No More Excuses
“Reducing staff turnover and absenteeism may be the single strongest argument that reform advocates could make to convince hidebound nursing home operators.”
Kathy Aube figures her organization was about $300,000 further in the black last year thanks to a “person-centered” model of caregiving that has resulted in higher staff retention and resident census.
The person-centered approach at Lenawee County Medical Care Facility in Michigan, where she is the administrator, began when the organization adopted the Eden Alternative in 1999, and evolved with its transition to a household model in 2003.
“We hired 56 percent fewer people in 2006 compared to 1998 at a total cost savings of $102,974 [in] recruitment, training and orientation,” says Aube in a letter to Action Pact.
Occupancy, at 97.8 percent in 1998, was 99.8 percent in 2006, resulting in a net gain of $184,625 by her calculations. That plus savings in higher staff retention is $287,599. The cost of transition, including staff training and education, additional activity supplies and activity outings, was recovered within 2-3 years, reports Aube.
Lenawee is also saving money on liability insurance: “The carrier gives us a better rate because of the Eden Alternative - at least, that is what my insurance man thinks,” says Aube.
Overall, operating costs have remained about the same as before the transition to households. Savings in staff retention is ploughed back into the budget to increase staffing - especially activities staff to give residents more options for how to spend their day.
Since the move to households, Lenawee maintains two waiting lists: one for nurse aides seeking employment at the innovative facility, the other for new residents wanting to get in.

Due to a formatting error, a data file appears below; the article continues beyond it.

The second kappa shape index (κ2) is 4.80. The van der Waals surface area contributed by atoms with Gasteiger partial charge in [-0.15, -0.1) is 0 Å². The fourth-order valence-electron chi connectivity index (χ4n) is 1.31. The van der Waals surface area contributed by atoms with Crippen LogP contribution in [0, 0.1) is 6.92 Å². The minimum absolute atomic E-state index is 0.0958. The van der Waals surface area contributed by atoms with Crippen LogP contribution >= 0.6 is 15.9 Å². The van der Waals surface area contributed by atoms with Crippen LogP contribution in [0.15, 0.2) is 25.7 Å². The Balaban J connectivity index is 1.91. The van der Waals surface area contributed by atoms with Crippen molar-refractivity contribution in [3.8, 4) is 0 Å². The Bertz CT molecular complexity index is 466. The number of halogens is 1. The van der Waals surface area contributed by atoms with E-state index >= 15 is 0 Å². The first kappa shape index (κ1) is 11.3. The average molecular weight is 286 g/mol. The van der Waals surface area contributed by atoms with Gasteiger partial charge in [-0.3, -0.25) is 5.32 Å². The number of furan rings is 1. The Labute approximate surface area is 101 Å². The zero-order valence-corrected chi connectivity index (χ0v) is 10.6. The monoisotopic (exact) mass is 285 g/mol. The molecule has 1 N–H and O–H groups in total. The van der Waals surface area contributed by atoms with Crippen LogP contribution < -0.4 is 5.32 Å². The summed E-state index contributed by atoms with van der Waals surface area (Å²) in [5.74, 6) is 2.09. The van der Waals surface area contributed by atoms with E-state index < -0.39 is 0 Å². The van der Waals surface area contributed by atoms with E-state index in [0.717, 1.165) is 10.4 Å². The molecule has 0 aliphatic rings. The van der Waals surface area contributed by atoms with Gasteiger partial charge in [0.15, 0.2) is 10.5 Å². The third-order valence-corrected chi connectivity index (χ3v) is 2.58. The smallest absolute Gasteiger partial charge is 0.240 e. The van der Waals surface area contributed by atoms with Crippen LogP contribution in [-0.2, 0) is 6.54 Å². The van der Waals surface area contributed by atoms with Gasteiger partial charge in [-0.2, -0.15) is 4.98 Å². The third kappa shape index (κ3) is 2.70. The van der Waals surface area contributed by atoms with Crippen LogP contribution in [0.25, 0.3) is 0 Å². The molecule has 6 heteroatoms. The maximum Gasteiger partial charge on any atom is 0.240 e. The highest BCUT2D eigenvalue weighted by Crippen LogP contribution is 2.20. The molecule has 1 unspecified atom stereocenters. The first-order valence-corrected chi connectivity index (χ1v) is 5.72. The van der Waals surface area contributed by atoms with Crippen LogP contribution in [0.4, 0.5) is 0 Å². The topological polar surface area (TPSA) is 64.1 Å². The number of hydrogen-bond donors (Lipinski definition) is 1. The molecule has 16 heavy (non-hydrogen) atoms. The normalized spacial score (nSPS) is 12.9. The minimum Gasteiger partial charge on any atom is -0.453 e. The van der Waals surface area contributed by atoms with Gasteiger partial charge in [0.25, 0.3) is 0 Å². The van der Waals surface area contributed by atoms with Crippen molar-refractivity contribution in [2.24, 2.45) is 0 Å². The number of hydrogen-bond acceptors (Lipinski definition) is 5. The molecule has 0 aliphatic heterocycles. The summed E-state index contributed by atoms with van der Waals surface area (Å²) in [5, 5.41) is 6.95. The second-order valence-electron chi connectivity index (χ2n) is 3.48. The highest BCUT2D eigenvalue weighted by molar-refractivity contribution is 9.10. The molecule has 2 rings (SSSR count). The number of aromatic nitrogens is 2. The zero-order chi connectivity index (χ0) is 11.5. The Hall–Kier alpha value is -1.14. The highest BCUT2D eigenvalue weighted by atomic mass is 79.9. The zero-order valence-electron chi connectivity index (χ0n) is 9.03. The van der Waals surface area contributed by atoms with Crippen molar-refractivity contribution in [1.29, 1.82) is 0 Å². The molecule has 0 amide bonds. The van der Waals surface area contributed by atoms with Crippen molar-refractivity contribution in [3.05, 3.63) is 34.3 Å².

“The community likes what we are doing and especially likes private rooms,” notes Aube.
Elders Flock to Private Rooms at Parkside
That sentiment apparently is shared by folks in Hillsboro, Kansas, where Parkside Homes, Inc., in July 2007 began moving nursing home residents (regardless of their ability to pay) into households with all private rooms and staffed by self-led work teams.
The organization initially planned to build five, free-standing houses of 12 residents each to replace its conventional, 60-bed facility. But demand is so strong, a wing of the old building was converted to private rooms, increasing the number of licensed beds to 69, says David Slack, a consultant to Parkside and Executive Vice President at Aging Research Institute (ARI).
Slack provides operational, managerial and developmental consultation as part of ARI’s services for non-profit caregivers.
“In the markets I am observing, occupancy [in conventional facilities] is going down. If there’s a person-centered program in that market area, that program is thriving,” he tells Action Pact.
Time to Invest
The Parkside and Lenawee experiences boost the assertion by author Beth Baker that “we-can’t-afford-it” is no excuse for putting off culture change.
While turnover and shortages of nurses and nurse aides have created a national crisis in long-term care, “transformative” nursing homes enjoy much higher than average staff retention and occupancy rates, proving culture change is not just the right thing to do for caregivers and residents, but also is an economically sound strategy.
Transformation is about changing attitudes, training staff and building relationships. While that is difficult, it costs relatively little, Baker reminds us in her recently published book, Old Age in a New Age: The Promise of Transformative Nursing Homes.
“Some of the very best [transformed] nursing homes serve primarily people who are on Medicaid,” she notes.
Of course, costly renovation or new construction often is an important part of an organization’s transformation strategy. But with thousands of aging nursing homes already in critical need of a facelift or more, what better time to invest in culture change?
The High Cost of Turnover and Poor-Quality Care